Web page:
A little wee contribution

I’ve added my first new page to DeoMercurio.be for 2016; the topic, modestly enough, is the nature of the gods. Please have a look (French version here, English version here) and feel free to leave comments in the comments section below.

Perhaps unsurprisingly, this new page is more philosophically oriented than most of the pages are. As elsewhere on the site, I try to cleave close to the sources (religious inscriptions, depictions, other kinds of monuments, and classical texts); in this case, I spend a fair amount of space commentating on the viewpoints of various philosophical schools on the nature of gods. I’m all too keenly aware of the limits on my knowledge of ancient philosophy—so please set me straight if I’ve made any obvious blunders. Hopefully my tone towards Epicureanism doesn’t come across as hostile; I’m all for a big-tent polytheism in which (as I have argued in an earlier post) the cultórés of deities should put ourselves on guard against being too dogmatic in our assertions. (No matter how bad the Epicureans suck. 😉 ) I do claim the privilege of the practitioner of a non-creedal religion in permitting a degree of uncertainty in belief. As a teenager, and then in my early 20s, I went through a variety of theological opinions, from Wiccan-style archetypalism through advaita monism and even atheism, before becoming a really convinced polytheist from reading—believe it or not—the 5th-century Neoplatonic philosopher Proclus’ Elements of Theology. Through all this, my affinity for Mercury and his divine entourage hardly wavered, and the sustaining strength that comes from pious practice has counted for a lot more in my experience than my fluctuating opinions* on theology.

This is a bit paradoxical, perhaps, considering the way Platonists have insisted on the primacy of mind and ideas over mere base matter. But as the divine Iamblichus explains, acts of worship are not basically material, but serve to elevate our natures beyond the material, taking into account the fact that our souls are embedded in matter. To be strictly honest, I’m not properly a Platonist myself anyway, even if Platonic theology makes a huge amount of sense to me† as it applies, shall we say, beyond the lunar sphere. For this-worldly philosophy, the Stoics seem to me to have at least as much to offer. Nor do they, or anybody else, get the last word. We should read Gramsci and Foucault, and for that matter Oscar Wilde, and see what they know. Truth may or may not be one eternally; since our own cultural context and worldviews are subject to endless evolution, we’d still need to adjust our perspectives continually to glimpse that eternal truth. (Take that, scripture-based fundamentalism.)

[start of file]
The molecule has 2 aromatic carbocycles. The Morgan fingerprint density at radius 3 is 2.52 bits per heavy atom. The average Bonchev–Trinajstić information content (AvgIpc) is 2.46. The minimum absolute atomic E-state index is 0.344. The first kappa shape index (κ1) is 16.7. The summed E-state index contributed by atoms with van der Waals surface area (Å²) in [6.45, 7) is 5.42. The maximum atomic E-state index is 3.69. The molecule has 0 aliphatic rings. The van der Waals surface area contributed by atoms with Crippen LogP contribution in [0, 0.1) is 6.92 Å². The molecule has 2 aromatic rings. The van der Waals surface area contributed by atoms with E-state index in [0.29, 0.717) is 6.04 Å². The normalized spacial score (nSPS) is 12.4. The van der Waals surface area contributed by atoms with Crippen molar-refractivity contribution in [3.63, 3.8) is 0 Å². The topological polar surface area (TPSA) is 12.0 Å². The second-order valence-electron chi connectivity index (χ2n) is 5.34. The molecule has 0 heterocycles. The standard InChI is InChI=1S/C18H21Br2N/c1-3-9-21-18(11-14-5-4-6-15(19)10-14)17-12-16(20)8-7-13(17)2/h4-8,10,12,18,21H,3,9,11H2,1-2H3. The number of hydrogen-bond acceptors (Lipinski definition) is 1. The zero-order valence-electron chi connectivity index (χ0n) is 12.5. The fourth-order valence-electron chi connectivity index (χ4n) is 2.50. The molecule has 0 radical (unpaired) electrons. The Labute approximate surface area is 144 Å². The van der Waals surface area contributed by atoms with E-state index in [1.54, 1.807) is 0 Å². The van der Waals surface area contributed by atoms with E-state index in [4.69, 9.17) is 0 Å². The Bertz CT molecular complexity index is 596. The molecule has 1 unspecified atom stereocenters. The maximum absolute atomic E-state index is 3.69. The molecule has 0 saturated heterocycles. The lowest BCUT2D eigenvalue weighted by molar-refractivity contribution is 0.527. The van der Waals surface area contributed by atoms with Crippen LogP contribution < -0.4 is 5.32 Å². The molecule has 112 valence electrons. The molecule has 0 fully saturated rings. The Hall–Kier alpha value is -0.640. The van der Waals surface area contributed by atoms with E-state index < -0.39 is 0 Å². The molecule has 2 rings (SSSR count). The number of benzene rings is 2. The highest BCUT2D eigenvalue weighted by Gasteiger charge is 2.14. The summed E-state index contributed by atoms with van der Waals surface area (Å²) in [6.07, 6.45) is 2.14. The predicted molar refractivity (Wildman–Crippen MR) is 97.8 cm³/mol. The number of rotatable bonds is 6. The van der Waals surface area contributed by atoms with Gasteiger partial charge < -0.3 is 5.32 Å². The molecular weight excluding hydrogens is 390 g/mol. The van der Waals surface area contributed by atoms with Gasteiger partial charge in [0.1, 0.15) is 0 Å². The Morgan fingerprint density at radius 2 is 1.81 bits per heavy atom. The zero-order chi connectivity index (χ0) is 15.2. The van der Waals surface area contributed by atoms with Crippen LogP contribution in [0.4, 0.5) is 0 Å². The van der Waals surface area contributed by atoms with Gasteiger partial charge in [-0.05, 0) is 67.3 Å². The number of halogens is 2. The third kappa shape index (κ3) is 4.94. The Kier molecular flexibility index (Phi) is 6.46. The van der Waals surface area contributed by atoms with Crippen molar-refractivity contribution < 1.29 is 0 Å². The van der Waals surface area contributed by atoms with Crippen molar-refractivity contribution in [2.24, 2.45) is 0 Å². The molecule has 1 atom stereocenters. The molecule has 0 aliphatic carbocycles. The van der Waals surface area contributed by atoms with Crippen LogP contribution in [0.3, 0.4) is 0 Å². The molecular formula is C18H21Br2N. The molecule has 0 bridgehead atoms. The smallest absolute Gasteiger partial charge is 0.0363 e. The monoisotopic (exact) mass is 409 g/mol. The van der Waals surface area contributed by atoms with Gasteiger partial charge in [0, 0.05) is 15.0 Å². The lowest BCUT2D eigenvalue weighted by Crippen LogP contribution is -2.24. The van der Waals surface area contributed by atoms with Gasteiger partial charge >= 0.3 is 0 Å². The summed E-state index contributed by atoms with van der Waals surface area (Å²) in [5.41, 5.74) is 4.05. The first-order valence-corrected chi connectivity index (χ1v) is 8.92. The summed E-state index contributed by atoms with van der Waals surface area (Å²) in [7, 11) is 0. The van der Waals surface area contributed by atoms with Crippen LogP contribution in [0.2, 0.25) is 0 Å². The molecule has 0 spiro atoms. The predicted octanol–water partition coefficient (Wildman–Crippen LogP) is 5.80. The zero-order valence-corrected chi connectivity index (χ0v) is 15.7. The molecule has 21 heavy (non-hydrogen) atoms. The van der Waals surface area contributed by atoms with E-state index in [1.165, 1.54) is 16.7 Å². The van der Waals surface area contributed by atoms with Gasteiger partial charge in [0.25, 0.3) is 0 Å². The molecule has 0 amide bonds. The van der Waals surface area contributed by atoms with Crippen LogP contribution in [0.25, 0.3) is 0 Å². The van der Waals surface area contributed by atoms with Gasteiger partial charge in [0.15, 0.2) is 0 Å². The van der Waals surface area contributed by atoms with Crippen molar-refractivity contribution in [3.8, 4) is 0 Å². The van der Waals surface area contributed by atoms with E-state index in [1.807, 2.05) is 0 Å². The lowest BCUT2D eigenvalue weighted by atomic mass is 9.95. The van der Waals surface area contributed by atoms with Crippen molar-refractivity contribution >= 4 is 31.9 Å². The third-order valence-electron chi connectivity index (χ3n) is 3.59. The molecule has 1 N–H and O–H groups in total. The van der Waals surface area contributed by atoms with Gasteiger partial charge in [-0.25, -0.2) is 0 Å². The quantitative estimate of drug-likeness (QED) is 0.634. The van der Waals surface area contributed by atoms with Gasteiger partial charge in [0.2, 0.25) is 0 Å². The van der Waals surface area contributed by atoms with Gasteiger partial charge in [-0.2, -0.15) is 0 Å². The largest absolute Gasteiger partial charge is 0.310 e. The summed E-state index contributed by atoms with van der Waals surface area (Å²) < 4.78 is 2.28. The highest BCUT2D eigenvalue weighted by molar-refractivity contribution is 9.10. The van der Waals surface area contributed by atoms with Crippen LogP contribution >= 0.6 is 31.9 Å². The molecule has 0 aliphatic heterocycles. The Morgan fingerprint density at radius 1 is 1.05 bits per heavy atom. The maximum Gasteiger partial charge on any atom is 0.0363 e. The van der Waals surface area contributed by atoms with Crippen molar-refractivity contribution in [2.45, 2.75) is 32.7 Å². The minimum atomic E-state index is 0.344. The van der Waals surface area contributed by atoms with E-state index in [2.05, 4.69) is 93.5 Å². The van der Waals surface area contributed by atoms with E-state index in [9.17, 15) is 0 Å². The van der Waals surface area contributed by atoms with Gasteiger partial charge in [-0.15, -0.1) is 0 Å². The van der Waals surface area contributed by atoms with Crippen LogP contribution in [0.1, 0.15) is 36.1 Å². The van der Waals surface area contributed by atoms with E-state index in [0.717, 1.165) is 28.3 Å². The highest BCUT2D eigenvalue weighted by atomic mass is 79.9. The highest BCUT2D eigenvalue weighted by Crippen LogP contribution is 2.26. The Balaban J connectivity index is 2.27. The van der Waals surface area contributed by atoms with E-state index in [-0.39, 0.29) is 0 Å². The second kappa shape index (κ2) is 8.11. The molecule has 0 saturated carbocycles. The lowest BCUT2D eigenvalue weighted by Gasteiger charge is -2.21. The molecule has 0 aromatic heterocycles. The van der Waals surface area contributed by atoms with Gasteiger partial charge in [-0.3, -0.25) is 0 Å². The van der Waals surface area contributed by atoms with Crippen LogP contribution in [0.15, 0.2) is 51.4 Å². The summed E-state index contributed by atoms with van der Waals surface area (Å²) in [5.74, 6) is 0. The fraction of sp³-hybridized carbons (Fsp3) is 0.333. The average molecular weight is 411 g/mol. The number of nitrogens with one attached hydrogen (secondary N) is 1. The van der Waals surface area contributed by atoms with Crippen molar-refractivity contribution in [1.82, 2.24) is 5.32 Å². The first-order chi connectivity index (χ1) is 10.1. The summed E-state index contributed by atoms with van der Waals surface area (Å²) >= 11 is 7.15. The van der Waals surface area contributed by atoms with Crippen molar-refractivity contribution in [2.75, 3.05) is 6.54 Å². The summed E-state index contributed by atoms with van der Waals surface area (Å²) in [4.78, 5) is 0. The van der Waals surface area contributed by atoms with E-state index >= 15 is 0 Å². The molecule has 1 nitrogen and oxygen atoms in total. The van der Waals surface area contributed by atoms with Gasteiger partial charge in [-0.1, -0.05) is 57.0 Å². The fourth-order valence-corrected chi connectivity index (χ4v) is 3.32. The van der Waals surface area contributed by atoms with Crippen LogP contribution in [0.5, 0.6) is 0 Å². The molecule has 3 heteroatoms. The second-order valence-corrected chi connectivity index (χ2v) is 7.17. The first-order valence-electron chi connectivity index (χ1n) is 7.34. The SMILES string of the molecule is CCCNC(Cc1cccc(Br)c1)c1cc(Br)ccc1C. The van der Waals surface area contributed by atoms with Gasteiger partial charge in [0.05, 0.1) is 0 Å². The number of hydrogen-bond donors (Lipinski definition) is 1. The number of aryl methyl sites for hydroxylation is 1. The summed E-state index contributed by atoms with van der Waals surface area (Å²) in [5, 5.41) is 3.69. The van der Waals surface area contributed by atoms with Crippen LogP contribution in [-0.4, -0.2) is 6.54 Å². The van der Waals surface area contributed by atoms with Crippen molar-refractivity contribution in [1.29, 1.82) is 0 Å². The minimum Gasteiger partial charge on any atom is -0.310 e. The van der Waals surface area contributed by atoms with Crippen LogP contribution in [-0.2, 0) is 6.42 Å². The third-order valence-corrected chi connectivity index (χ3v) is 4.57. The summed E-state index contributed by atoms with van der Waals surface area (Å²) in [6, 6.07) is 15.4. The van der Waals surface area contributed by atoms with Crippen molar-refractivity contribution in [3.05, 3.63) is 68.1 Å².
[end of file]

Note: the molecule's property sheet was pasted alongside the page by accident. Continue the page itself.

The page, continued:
I won’t call it a New Year’s resolution, but one of my medium-term goals is to write whatever pages on DeoMercurio.be need to be finished up (there aren’t so many, after all), so that the next step can be focussed on making ongoing improvements and updates. Hopefully by the end of 2016, all the links on the French side of the site, at least, will go where they’re supposed to.

Speaking of 2016, can I just share how tickled I am that we’re now in a year divisible by 144? This is year Fourteen-Gross.‡ Enjoy it, folks, this is the only such year any of us is likely to experience!

In other news, I can’t shake the feeling that January is high holy times for Ancamna—that lovely goddess who deserves to get more press. (Grace Ibor drew a wonderful image of Ancamna, of which a prayer card is available from Galina Krasskova’s website.) The Ides of January (i.e. the 13th) also featured the dedication of an altar to Jupiter Optimus Maximus, Silvanus, Diana Sancta, the Genius of the Catabulum, and the other immortal gods in Mogontiacum (Mainz) in 208 CE. (I gather that the catabulum will have been a sort of customs dépôt for goods entering the interior via that Rhenish port city—alternatively, the word was also (later?) used simply for a stable.) Anyway, this is as good a day as any—and perhaps better than most—for honouring the Gaulish Silvanus, who I’ve mentioned in a number of previous posts, as well as the Gaulish Diana, who I should write more about. One would, of course, have been offering gifts to Jupiter Optimus Maximus anyway, as it’s the Ides. 🙂
_______
* It’s possible my opinions might even change again in the future. Can you imagine anything more shocking?
† To the extent that I’ve actually understood anything about it! This may well be debatable. 🙂
‡ When before have you ever enjoyed a year whose only non-trivial factors are 2 (five times over), 3 (twice over), and 7? I ask you.